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Mudslides and Landslides Protecting from a Mudslide or Landslide: Mitigation

What You Need to Know About a Mudslide

A mudslide, also known as debris flow or, is fast-moving fluid-like landslide which flows downhill in channels. Landslides are caused by disturbances in the natural stability of a slope. They are often brought on by heavy rains or follow droughts, earthquakes, or volcanic eruptions.

According to the Centers for Disease Control (CDC) landslides and debris flows result in 25 to 50 deaths each year in the United States.

Mudslides develop when water rapidly accumulates in ground soil and mud, resulting in a surge of rock, earth, and other organic debris. They usually start on steep slopes, and may be activated by natural disasters, such as rains resulting from a hurricane.

In the United States, mudslides result in tens of deaths every year. Educate yourself on the dangers of mudslides, and develop a plan of action in the event of an occurrence. This will be important to your survival during or after a natural disaster that triggers such an event.

Hazards associated with mudslides:

  • Fast-flowing water and debris that can lead to injury
  • Broken electrical, water, gas, and sewage lines
  • Ruined railroads and highways

Areas at risk:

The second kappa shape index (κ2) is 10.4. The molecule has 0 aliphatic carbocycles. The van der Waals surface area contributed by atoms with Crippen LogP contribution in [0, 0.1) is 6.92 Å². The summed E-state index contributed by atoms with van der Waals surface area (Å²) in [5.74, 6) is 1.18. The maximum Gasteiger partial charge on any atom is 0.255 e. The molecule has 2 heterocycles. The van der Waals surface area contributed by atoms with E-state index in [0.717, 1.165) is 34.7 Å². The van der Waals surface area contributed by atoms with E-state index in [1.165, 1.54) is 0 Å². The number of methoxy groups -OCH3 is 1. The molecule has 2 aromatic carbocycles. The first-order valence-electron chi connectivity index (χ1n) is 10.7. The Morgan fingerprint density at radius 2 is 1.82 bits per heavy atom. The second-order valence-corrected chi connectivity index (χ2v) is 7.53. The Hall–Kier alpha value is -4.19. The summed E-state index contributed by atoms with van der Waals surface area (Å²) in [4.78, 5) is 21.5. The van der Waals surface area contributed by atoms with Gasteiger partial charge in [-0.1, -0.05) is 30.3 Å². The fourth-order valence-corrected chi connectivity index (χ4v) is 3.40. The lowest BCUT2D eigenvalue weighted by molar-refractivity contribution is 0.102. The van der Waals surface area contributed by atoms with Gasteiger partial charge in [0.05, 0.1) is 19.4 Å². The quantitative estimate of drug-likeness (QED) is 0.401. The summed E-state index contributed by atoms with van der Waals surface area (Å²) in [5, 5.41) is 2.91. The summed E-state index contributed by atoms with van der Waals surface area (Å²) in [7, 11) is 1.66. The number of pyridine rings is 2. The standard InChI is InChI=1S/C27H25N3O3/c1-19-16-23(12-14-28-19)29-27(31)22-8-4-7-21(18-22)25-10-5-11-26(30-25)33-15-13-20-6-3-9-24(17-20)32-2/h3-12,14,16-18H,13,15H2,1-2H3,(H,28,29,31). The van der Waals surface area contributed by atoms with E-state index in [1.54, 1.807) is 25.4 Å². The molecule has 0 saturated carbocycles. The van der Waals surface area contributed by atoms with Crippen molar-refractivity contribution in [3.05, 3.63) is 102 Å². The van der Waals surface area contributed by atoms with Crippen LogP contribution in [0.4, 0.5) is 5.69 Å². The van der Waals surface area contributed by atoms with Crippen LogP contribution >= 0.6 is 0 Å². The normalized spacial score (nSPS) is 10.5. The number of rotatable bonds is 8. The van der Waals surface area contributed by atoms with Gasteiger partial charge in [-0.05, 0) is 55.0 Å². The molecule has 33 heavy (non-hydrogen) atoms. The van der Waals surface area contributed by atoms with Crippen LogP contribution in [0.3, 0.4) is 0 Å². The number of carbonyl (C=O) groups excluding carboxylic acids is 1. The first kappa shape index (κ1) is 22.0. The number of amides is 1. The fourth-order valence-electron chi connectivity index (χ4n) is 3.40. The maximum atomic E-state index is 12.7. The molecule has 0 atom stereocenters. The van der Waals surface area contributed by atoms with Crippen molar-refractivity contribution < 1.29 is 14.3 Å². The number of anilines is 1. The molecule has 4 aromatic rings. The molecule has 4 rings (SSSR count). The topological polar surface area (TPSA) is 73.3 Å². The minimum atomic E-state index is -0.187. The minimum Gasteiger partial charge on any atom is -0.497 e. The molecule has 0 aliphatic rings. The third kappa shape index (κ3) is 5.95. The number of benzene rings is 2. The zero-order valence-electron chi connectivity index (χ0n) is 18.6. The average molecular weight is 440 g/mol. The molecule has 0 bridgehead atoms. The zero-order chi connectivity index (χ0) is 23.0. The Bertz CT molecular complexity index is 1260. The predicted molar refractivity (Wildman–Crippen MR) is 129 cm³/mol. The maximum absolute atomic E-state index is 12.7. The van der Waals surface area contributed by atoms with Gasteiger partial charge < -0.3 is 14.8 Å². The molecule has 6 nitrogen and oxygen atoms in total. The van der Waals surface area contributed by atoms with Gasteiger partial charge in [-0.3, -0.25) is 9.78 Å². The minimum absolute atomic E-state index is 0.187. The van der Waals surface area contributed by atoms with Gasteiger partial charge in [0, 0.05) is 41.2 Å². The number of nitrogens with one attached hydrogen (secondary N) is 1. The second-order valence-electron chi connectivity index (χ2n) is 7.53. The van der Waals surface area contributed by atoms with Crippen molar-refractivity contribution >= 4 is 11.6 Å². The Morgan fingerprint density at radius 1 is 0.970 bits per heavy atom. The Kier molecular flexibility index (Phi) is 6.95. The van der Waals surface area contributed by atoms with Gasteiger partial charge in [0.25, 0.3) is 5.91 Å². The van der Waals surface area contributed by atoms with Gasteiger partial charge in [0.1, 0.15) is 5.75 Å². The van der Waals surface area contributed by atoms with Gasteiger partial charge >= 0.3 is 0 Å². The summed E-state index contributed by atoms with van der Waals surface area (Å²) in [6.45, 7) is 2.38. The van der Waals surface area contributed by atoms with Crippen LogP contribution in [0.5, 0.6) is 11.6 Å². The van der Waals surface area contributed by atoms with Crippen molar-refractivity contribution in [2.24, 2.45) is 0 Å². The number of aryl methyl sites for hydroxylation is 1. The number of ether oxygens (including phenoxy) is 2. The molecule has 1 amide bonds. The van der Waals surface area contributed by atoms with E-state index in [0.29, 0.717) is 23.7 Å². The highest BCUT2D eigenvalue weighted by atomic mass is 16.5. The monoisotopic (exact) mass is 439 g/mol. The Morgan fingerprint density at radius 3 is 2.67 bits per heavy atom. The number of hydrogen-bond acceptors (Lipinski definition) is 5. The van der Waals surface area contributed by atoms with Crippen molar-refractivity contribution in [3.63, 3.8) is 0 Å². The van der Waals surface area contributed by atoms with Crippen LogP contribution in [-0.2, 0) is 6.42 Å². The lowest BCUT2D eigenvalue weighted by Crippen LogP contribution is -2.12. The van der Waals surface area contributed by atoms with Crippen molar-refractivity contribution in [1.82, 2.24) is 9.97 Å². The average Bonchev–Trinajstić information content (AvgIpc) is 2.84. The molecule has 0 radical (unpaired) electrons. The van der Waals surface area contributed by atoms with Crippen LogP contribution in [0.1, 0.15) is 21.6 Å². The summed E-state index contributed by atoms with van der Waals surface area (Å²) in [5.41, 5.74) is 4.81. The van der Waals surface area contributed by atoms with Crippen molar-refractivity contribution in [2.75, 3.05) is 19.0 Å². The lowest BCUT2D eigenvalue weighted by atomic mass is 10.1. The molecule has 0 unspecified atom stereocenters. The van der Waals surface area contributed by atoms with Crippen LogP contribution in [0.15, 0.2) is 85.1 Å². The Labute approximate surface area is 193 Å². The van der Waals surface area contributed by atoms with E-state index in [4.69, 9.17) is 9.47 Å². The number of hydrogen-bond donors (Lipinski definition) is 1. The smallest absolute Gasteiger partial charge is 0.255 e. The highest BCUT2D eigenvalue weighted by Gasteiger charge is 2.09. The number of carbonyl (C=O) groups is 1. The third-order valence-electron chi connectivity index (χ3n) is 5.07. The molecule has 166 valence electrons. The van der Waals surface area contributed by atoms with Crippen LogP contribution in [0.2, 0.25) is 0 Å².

• Areas where human activity has destroyed vegetation on hills and mountainsides or where wildfires have occurred
  • Areas where mudslides previously occurred
  • Steep slopes
  • Bottoms of slopes or canyons
  • Physically altered slopes for construction of buildings and roads
  • River and stream channels
  • Places where surface runoff is directed to flow

Educate yourself before significant rainfall:

  • Remember that steep slopes and areas that have been burned off are prone to mudslide activity.
  • Contact local authorities, such as a county geologist, state geological surveys or departments of natural resources and see if mudslides have happened in your area.
  • Plan out evacuation plans for your family or business.

After a Landslide or Mudslide

  • Stay away from the specific disaster site.  Additional activity may take place.
  • Check for injured or trapped people near the slide area without entering the actual path of destruction.
  • Pay close attention to radio or TV information in regards to the disaster.
  • Report any broken utility lines to the correct authorities in your community.
  • Consult with a professional engineer with soils engineering expertise for advice on reducing additional landslide problems and risks. Local authorities should be able to tell you how to contact a geotechnical expert.


Federal Emergency Management Agency

U.S. Geological Survey (USGS)

American Red Cross (ARC)

United States Geological Survey (USGS)

Center for Disease Control

Mudslides and Landslides Protecting from a Mudslide or Landslide: Mitigation
Mudslides and Landslides

Each year, thousands of mudslides and landslides occur.  However, the majority of them are minor.  They can occur in any region but cause the most damage in mountainous areas.  Larger landslides occur much less frequently; they only happen about once in every ten years.